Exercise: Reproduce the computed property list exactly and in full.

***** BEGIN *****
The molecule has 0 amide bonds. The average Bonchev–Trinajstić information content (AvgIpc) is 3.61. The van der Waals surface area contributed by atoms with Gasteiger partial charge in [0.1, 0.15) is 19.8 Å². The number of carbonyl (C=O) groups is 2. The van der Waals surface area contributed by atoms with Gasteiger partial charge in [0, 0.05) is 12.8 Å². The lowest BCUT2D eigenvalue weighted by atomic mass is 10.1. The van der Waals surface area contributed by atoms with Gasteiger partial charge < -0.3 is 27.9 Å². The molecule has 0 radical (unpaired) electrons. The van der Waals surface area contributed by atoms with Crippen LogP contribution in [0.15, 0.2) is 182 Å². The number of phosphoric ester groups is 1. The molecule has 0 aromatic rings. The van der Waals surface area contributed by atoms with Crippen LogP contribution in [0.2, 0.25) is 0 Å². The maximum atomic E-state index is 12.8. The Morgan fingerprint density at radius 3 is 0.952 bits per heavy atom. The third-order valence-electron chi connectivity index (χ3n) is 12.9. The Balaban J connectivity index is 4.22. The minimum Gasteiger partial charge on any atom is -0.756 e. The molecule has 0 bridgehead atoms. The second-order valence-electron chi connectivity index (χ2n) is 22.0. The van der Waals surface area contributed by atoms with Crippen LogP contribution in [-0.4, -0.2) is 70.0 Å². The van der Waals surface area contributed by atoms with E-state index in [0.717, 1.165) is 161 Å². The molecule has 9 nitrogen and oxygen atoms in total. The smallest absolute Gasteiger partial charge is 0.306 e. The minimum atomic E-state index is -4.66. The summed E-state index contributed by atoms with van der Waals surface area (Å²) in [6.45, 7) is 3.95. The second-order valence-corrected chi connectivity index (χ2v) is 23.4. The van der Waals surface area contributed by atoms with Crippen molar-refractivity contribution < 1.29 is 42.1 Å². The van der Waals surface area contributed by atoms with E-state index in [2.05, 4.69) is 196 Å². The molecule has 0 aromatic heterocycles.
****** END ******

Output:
The molecule has 0 amide bonds. The average Bonchev–Trinajstić information content (AvgIpc) is 3.61. The van der Waals surface area contributed by atoms with Gasteiger partial charge in [0.1, 0.15) is 19.8 Å². The number of carbonyl (C=O) groups is 2. The van der Waals surface area contributed by atoms with Gasteiger partial charge in [0, 0.05) is 12.8 Å². The lowest BCUT2D eigenvalue weighted by atomic mass is 10.1. The van der Waals surface area contributed by atoms with Gasteiger partial charge < -0.3 is 27.9 Å². The molecule has 0 radical (unpaired) electrons. The van der Waals surface area contributed by atoms with Crippen LogP contribution in [0.15, 0.2) is 182 Å². The number of phosphoric ester groups is 1. The molecule has 0 aromatic rings. The van der Waals surface area contributed by atoms with Crippen LogP contribution in [0.2, 0.25) is 0 Å². The maximum atomic E-state index is 12.8. The Morgan fingerprint density at radius 3 is 0.952 bits per heavy atom. The third-order valence-electron chi connectivity index (χ3n) is 12.9. The Balaban J connectivity index is 4.22. The minimum Gasteiger partial charge on any atom is -0.756 e. The molecule has 0 bridgehead atoms. The second-order valence-electron chi connectivity index (χ2n) is 22.0. The van der Waals surface area contributed by atoms with Crippen LogP contribution in [-0.4, -0.2) is 70.0 Å². The van der Waals surface area contributed by atoms with E-state index in [0.717, 1.165) is 161 Å². The molecule has 9 nitrogen and oxygen atoms in total. The smallest absolute Gasteiger partial charge is 0.306 e. The minimum atomic E-state index is -4.66. The summed E-state index contributed by atoms with van der Waals surface area (Å²) in [6.45, 7) is 3.95. The second-order valence-corrected chi connectivity index (χ2v) is 23.4. The van der Waals surface area contributed by atoms with Crippen molar-refractivity contribution < 1.29 is 42.1 Å². The van der Waals surface area contributed by atoms with E-state index in [2.05, 4.69) is 196 Å². The molecule has 0 aromatic heterocycles.